A Brazilian Supreme Court judge has given President Jair Bolsonaro five days to submit information regarding the government’s last-minute decision to host the Copa America football tournament despite the nation’s ongoing struggles with COVID-19.
The demand by Ricardo Lewandowski came in response to a suit filed by the opposition Workers’ Party, which objected to hosting the tournament given the current public health situation in Brazil and plunged the fate of Latin America’s biggest sporting event into uncertainty once more.
Bolsonaro said earlier on Tuesday his government was on board with hosting the Copa America this month after planned host Argentina pulled out due to a dramatic worsening of the coronavirus pandemic there.
It comes as Brazil struggles to cope with the ravages of a virus that has killed more than 463,000 people, second only to the United States. Analysts apprehend another wave of the disease to hit the country by late June. Many hospitals have more than 80 percent of their intensive care units occupied by infected people.
Speaking to supporters in Brasilia, Bolsonaro said he consulted Health Minister Marcelo Queiroga and they had agreed the four-week-long tournament played by 10 South American nations could take place.
“As far as it is up to me, and all the ministers, including the health minister, it is all decided,” Bolsonaro said.
Brazil was chosen as the host nation on Monday in a surprise decision made by the South American Football Confederation, CONMEBOL, after Argentina withdrew as host.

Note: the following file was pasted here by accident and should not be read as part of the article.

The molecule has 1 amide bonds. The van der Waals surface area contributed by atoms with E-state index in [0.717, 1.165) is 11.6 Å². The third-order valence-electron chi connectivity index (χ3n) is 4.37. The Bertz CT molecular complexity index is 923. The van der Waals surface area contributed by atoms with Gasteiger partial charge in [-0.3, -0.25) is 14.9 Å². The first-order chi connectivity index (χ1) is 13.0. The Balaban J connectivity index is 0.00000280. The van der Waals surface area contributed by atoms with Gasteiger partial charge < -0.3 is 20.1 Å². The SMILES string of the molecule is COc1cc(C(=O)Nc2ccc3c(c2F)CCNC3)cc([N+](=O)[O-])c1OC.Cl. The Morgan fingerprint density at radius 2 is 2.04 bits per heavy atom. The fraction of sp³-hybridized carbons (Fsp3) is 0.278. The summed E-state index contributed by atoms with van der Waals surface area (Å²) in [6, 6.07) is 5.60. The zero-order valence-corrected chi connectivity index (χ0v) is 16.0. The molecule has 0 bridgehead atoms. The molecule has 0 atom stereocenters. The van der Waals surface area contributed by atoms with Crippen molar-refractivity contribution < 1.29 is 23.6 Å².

The opening match is scheduled for June 13 and the final is slated for July 10, but the host cities have not been named and organisers are scrambling to put together a plan for the 10 teams that will fly to Brazil to take part.
The union of Colombian footballers expressed their misgivings about the sudden shift of the host nation in a statement on Tuesday.
“The members of the Colombian national team have expressed their concern about the untimely change of venue, considering the complicated health situation in Brazil,” a statement from Acolfutpro said.
“Conmebol’s decision generates uncertainty among footballers not just because of the risk to their health but also because of the tranquility and guarantees they require for a normal competition to take place.”
No fans are expected to attend the games but Bolsonaro said the same health protocols will be followed that have been in place for other football tournaments.
Less than 11 percent of the Brazilian population has been fully vaccinated, according to Our World in Data, an online research site.
Brazil has hosted teams this year from across the continent in the Copa Libertadores and Copa Sudamericana, South America’s equivalent of the Champions League and Europa League, respectively.
This year’s edition of the Copa America, the oldest international tournament in the world, was held over from 2020 because of the pandemic.
It was supposed to be the first to be held jointly by two nations, but Colombia and then Argentina pulled out.
Lawmakers and political parties say they will take Bolsonaro’s decision to host the tournament to court. Some of them are also stepping up the pressure in a Senate inquiry on the president’s handling of the pandemic.